Councilman Tim Hubbard, a town board liaison to the CAC, said it would make more sense to widen the road in areas “that deserve or need a left hand turn lane, like when you’re at Harbes or like when you’re near Briermere.” DiBiase said that would also be covered in the study.
Besides discussing Sound Avenue, DiBiase also presented the committee with draft recommendations for other major roads within the town. He said his firm will look at safety and capacity improvements at “critical intersections” within the town, which could include adding new turning lanes and traffic signals. A few intersections the firm identified for improvement include Sound Avenue and Edwards Avenue, Wading River-Manorville Road and Route 25A, and the Main Street intersection at Roanoke and Peconic avenues.
DiBiase said the Suffolk County Department of Public Works will conduct a study by the end of the year on Route 58 to retime traffic signals, which will probably improve the flow of traffic on the road. The state Department of Transportation is also constructing improvements on Route 25 at the intersection of Edwards Avenue to realign the intersection and add turning lanes.
DiBiase also mentioned how the Suffolk County Reimagine Transit study and adoption of the proposed fixed-route bus network would impact Riverhead’s transportation. The new network would include fewer routes — including removing one feeder route in Riverhead — but would provide service every 30 minutes instead of 60 minutes, seven days a week until 10 p.m.. The network also establishes a new, timed transfer point at the Riverhead train station.
Suffolk County Transit is holding a public hearing on the new fixed route bus network on Wednesday and Thursday. More information can be found on Suffolk County Transit’s website.
DiBiase said preliminary opportunities surrounding public transportation could include: using downtown revitalization Initiative grant funds for transit; pursuing additional transit to support the Railroad Avenue transit-oriented development area; offering “last mile” services from the LIRR station; offering circulator bus services; putting a Hampton Jitney bus stop downtown; creating bus turn-out lanes on Route 58; and conducting a transit improvement study for Main Road east of Riverhead.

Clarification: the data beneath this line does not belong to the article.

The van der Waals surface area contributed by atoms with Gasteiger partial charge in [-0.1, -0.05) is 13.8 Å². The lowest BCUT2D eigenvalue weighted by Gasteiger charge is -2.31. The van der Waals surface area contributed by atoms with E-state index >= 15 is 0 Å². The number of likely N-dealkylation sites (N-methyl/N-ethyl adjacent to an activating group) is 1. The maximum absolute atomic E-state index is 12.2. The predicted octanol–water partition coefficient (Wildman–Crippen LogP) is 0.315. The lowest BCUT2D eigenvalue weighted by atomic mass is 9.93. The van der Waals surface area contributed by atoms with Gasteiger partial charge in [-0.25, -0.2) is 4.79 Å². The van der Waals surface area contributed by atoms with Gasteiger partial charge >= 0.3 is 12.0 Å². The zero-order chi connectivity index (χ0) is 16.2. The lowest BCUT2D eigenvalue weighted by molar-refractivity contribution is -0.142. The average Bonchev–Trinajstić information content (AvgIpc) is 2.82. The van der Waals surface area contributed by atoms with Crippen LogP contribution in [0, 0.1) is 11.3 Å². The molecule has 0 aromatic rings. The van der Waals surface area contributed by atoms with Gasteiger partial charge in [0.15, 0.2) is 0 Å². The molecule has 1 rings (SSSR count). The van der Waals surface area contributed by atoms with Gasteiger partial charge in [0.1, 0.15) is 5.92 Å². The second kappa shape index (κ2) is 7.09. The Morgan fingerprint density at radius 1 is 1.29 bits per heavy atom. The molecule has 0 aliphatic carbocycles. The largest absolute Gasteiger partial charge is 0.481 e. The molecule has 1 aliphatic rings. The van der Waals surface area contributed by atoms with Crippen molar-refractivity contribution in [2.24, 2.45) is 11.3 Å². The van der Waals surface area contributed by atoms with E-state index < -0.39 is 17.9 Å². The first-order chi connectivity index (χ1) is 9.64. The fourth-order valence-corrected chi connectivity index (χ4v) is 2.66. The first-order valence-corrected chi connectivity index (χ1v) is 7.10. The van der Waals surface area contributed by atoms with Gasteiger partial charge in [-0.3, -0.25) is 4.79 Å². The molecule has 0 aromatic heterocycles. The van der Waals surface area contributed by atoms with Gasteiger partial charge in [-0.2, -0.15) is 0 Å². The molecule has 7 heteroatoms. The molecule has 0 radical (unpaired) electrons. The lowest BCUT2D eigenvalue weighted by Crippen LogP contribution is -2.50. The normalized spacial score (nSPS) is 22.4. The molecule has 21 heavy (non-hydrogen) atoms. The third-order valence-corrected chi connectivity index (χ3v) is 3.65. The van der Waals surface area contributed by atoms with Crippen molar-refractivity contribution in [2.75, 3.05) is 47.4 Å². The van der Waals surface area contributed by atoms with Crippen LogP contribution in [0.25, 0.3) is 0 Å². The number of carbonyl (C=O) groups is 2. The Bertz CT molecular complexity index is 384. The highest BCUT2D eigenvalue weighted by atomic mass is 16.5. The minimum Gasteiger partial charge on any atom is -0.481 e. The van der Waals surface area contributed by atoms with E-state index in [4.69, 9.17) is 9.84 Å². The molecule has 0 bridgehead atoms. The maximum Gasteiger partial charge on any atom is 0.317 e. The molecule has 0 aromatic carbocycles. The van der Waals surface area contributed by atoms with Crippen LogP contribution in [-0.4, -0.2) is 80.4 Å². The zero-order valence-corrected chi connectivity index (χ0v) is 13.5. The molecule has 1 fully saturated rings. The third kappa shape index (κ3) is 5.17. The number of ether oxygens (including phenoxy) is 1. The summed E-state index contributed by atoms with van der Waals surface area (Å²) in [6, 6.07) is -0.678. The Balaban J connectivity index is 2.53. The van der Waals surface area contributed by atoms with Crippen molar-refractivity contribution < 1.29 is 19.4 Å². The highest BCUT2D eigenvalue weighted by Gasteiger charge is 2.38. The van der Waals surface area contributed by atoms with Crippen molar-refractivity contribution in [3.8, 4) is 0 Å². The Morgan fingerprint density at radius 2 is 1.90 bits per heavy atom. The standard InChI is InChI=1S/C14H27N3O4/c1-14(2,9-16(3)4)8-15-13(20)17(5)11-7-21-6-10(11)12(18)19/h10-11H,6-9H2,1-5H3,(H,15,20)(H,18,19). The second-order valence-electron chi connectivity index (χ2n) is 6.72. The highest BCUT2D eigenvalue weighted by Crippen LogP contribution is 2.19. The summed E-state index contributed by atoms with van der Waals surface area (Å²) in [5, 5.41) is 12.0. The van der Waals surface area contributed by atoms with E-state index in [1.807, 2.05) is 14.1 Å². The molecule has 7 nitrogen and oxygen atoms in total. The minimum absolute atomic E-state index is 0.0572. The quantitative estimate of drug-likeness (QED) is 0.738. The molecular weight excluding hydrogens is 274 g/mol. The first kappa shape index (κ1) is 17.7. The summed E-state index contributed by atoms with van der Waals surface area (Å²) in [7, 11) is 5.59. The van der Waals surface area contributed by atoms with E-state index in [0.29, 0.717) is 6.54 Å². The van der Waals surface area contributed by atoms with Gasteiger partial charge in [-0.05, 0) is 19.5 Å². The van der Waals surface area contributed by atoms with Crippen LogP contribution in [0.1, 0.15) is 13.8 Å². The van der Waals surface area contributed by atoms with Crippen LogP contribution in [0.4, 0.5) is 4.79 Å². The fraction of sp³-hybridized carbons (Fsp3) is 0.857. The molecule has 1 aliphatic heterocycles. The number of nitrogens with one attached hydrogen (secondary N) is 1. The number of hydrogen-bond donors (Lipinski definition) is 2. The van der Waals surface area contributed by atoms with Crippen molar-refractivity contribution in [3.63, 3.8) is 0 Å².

DiBiase said preliminary opportunities for bike and pedestrian improvements include: potential connections to the Empire State Trail Extension running through Riverhead; requiring bike accommodations at the LIRR station, downtown and hamlet centers, and town facilities; and creating dedicated bike lanes.
DiBiase said the town’s “complete streets” policy, which talks about accommodating all modes of transportation in the roadway, can be further leveraged by the town for pedestrian and bicycle improvements through requiring installation by developers.
“We’ll be looking at site plan requirements, future site plan submission, talk about having sidewalks along their frontage, so that eventually you’d have a continuous sidewalk ultimately along the roadway, bike racks for bicyclists and improve pedestrian connections,” he added.
A third round of public outreach meetings for the comprehensive plan update, which are focused on specific topics to be outlined in the plan, is scheduled for dates throughout April, both in-person at Riley Avenue Elementary School in Calverton and virtually through Zoom.
The dates and topics for the meetings are:
- Environment, Sustainability, and Renewable Energy, April 12 at 5:45pm
- Economic Development: Downtown and Route 58, April 14 at 5:45pm
- Housing and Community Services, April 25 at 5:45pm
- Transportation and Utilities/Infrastructure, April 26 at 5:45pm
- Agriculture and Farmland and Historic Resources Preservation, April 27 at 5:45pm
Zoom links and passcodes for the meetings can be found on the town’s comprehensive plan update website.